Advanced search  
Pages: 1 2 [3]   Go Down

Author Topic: XC-35  (Read 33334 times)

Sheila Shigley

  • TIGHAR member
  • *
  • Posts: 133
Re: XC-35
« Reply #30 on: October 23, 2011, 02:30:34 PM »

But that said, I'll stop posting on XC-35 (unless I find any reference to 10-E)...

Here's one last nice closeup:



http://www.flickr.com/photos/museumandy/4524576057/in/photostream/lightbox/
« Last Edit: October 23, 2011, 03:36:25 PM by Sheila Shigley »
Logged

Martin X. Moleski, SJ

  • Administrator
  • *
  • Posts: 2962
Re: XC-35
« Reply #31 on: October 23, 2011, 04:58:50 PM »

But the R-1340-43 wasn't more powerful than the S3H1 it was limited to the same 550 hp continuous and it did not even put out as much power as the S3H1 for takeoff since this was also limited to 550 hp while the S3H1 put out 600 hp for takeoff.

OK.  Thanks for the correction.

So Sheila thought she had found a more powerful engine that Wemple might have installed in NR16020 ...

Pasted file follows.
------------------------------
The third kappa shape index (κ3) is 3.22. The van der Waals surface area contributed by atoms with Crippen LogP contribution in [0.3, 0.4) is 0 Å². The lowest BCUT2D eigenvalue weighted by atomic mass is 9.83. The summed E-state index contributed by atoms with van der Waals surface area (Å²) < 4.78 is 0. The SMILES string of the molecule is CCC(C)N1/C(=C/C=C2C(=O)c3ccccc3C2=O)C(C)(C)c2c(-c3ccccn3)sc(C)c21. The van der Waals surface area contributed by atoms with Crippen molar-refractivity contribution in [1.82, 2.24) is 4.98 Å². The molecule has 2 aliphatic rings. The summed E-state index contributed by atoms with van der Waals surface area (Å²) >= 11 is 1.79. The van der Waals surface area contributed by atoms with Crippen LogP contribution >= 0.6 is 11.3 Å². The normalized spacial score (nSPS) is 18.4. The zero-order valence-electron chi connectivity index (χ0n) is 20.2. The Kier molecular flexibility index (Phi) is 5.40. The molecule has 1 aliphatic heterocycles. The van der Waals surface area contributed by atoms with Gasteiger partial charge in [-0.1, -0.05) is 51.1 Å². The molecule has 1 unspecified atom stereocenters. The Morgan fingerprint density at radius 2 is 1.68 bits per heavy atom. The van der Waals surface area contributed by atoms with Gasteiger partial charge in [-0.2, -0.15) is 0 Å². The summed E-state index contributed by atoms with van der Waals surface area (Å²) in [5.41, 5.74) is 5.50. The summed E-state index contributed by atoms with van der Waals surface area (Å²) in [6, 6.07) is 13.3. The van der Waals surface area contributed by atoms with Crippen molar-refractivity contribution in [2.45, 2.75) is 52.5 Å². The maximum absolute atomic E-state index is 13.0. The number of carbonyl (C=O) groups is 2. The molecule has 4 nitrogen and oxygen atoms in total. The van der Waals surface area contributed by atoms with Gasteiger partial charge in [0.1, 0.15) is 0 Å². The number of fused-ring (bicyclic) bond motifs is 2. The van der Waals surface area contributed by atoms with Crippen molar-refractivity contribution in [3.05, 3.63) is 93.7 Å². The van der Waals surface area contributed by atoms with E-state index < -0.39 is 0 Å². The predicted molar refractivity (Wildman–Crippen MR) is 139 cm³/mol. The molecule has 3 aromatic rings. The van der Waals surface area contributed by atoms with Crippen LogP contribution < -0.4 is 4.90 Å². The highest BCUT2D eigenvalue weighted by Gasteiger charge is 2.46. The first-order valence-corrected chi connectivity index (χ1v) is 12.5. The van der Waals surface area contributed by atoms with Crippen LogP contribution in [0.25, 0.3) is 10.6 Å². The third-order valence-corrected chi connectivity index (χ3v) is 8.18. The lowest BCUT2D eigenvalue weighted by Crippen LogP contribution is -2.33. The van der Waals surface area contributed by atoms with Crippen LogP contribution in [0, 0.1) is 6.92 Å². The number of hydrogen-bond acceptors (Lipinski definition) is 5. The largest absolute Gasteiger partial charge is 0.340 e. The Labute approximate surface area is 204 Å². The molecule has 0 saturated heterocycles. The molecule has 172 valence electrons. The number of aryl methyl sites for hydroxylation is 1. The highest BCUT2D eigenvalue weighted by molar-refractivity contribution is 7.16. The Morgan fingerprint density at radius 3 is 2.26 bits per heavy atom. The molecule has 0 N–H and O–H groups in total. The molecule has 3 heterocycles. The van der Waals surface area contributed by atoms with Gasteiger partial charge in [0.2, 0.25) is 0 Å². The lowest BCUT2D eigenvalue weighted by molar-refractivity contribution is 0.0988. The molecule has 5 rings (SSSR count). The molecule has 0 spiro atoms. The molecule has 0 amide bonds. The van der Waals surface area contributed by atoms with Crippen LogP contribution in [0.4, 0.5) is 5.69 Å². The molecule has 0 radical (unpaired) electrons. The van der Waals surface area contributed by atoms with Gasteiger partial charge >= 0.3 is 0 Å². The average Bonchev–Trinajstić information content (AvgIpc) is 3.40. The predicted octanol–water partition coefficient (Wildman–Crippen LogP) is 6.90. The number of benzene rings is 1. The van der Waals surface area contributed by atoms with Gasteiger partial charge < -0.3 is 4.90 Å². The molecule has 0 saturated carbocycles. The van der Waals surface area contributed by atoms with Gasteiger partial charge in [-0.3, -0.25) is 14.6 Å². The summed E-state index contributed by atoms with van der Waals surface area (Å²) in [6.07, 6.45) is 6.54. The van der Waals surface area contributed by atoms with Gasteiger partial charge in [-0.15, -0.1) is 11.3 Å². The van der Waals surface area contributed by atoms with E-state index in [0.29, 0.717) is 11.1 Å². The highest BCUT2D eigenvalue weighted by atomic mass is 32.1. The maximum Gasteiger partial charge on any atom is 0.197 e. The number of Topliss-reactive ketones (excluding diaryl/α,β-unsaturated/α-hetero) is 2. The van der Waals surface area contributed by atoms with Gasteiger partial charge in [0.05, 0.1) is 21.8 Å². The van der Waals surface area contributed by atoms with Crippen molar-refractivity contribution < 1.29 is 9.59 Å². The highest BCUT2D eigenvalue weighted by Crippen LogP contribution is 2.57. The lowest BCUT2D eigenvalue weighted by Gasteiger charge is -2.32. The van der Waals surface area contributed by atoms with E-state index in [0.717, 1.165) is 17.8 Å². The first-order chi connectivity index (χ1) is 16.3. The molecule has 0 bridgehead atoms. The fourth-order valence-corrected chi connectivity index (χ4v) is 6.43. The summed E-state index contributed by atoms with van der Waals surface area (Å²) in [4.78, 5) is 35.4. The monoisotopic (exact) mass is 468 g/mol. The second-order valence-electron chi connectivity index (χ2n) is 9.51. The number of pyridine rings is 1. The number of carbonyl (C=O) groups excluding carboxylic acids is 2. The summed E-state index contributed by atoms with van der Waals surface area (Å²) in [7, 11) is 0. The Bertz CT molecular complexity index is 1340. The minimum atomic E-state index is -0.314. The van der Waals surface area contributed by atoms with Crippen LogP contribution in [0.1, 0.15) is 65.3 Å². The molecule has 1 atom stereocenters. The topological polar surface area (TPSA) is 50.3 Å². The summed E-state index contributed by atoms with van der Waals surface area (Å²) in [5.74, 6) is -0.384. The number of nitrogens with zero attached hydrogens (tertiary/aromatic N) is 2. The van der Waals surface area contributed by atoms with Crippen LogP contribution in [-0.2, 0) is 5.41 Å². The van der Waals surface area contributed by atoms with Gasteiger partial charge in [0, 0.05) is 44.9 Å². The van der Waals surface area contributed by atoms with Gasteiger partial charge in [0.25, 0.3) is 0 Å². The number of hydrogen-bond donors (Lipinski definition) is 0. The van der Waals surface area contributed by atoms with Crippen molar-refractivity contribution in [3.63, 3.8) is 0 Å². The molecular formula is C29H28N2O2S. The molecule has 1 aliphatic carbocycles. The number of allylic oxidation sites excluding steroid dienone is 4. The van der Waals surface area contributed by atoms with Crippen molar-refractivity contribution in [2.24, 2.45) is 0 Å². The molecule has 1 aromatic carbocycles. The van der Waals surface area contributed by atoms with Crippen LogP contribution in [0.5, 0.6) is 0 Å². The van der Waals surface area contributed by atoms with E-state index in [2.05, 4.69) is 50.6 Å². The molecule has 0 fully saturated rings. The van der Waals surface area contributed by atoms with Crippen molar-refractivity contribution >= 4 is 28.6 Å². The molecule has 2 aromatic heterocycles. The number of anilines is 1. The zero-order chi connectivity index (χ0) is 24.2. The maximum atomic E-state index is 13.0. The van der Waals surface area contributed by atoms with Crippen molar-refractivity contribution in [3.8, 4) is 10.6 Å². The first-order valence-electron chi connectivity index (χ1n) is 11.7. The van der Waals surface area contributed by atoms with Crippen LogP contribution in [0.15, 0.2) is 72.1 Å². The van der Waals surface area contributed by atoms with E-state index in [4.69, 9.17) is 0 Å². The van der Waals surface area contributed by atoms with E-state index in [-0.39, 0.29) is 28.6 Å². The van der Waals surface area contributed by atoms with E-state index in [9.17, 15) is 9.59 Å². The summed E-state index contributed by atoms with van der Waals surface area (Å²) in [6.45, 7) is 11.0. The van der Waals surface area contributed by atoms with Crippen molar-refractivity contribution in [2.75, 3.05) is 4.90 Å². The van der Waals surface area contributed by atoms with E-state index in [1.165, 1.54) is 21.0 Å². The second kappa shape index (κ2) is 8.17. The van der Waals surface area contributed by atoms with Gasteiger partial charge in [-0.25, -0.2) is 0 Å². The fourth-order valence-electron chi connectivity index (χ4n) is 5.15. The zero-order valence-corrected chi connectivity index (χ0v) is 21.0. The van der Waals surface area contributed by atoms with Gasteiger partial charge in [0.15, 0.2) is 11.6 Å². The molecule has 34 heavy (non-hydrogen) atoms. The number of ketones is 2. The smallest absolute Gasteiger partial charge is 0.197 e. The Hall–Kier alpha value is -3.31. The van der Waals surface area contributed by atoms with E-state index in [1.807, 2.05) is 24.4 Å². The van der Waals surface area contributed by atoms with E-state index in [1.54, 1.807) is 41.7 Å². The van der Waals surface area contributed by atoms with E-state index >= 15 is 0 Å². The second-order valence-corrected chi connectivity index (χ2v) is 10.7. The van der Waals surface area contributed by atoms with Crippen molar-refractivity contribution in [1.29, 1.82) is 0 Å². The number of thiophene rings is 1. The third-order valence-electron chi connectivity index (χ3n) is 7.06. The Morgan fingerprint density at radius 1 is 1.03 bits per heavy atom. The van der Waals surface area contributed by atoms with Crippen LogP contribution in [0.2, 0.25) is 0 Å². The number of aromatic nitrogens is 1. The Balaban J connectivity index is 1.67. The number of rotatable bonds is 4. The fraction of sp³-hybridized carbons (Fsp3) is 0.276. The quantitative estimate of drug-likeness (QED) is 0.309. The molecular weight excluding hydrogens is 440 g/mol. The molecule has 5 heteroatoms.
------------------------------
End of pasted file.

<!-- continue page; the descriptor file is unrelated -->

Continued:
LTM,

           Marty
           TIGHAR #2359A
 
Logged

Ric Gillespie

  • Executive Director
  • Administrator
  • *
  • Posts: 5742
  • "Do not try. Do or do not. There is no try" Yoda
Re: XC-35
« Reply #32 on: October 23, 2011, 09:28:22 PM »

But that said, I'll stop posting on XC-35 (unless I find any reference to 10-E)...

Thank you.
Logged

Sheila Shigley

  • TIGHAR member
  • *
  • Posts: 133
Re: XC-35
« Reply #33 on: October 23, 2011, 09:37:40 PM »

But the R-1340-43 wasn't more powerful than the S3H1 it was limited to the same 550 hp continuous and it did not even put out as much power as the S3H1 for takeoff since this was also limited to 550 hp while the S3H1 put out 600 hp for takeoff.